Narrative Resistance In Kira Muratova's Cinema




Kira Muratova; Stanley Cavell; Ontology of Cinema; Melodrama; Performative Cinema.


In the late winter of 2022, just before the brutal Russian invasion of Ukraine, a screening of Kira Muratova's film The Long Farewell (1971) was scheduled in one of Vilnius' cinemas. When the invasion took place, the screening was cancelled, motivated by censorship of Russian cultural products. This misunderstanding was quickly corrected by the simple fact that Muratova's cinema is Ukrainian cinema. But this incident is an example of a wider historical misunderstanding regarding Ukrainian cinema and especially Muratova’s films. The main aim of this paper is to challenge the assumption that Muratova belongs to Russian cultural tradition through an analysis of three of Muratova's melodramatic films – Brief Encounters (1967), The Long Farewell (1971) and The Asthenic Syndrome (1989). In the current analysis I show that although these three melodramas do not explicitly refer to Ukrainian identity, the search for a more universal and humanistic morality through melodramatic temporality is closely linked to Ukraine. This can be seen in the reception of the films by the local Soviet authorities, which resulted in strict censorship and repression of Muratova's creative possibilities. I argue that while these films are in stark contrast to the official guidelines of the artistic dogmas of the Soviet state apparatus, they formulate a vision of life that resembles what Stanley Cavell calls moral perfectionism. However, Muratova's films not only adhere to Cavell's legacy but by showing the negative of Cavell's vision – what happens when members of society do not have the means to pursue an authentic moral life – she expands and updates Cavell's thought. The dialogue between Muratova's cinema and Cavell's philosophy is important not only because it extends and universalizes Cavell's notion of moral perfectionism, but more importantly because it shows a strategy of temporal resistance that is not based on folkloric references and filmed landscapes, but on the moral and philosophical human need for an autonomous life. As can be clearly seen in Muratova’s films, one of the necessary conditions for such a life is political liberty.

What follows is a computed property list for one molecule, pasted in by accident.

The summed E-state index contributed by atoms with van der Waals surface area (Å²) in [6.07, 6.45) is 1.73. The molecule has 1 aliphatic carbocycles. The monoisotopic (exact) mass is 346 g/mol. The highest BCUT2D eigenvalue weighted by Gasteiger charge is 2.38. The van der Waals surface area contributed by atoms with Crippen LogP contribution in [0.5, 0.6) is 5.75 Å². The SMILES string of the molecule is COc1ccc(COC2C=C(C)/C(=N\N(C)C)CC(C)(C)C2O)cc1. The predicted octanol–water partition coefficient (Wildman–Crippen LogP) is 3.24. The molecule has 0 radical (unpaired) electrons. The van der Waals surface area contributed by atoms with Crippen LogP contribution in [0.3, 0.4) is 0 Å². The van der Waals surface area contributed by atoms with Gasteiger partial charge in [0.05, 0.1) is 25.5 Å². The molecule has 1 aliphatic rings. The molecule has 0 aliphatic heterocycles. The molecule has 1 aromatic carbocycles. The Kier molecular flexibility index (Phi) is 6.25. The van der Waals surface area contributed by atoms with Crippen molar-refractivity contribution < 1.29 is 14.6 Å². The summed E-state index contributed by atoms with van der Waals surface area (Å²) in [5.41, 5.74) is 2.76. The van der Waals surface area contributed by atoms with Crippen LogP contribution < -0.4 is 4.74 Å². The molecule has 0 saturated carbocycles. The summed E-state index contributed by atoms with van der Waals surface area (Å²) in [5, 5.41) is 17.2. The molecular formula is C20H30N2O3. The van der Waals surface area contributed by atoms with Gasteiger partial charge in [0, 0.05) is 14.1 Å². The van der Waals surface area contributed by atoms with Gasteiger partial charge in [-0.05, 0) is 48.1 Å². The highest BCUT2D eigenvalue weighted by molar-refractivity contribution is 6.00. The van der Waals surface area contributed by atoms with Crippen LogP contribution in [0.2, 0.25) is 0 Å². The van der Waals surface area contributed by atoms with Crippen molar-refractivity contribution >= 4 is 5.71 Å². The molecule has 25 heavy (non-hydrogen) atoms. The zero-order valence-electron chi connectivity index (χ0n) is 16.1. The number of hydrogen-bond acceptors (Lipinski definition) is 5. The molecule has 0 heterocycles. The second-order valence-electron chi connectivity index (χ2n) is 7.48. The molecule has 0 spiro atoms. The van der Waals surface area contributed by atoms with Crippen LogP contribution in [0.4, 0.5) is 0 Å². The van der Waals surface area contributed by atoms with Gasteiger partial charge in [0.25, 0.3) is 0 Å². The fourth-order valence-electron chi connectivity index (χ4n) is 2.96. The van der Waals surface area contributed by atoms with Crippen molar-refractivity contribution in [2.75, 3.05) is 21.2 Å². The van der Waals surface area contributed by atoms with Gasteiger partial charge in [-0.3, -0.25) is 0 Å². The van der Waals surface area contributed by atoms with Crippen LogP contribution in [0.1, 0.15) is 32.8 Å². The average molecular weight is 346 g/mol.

Kira Muratova; Stanley Cavell; Ontology of Cinema; Melodrama; Performative Cinema.




How to Cite

Bolšakovas , E. (2023). Narrative Resistance In Kira Muratova’s Cinema. Cinema: Journal of Philosophy and the Moving Image, 15(1), 44–56.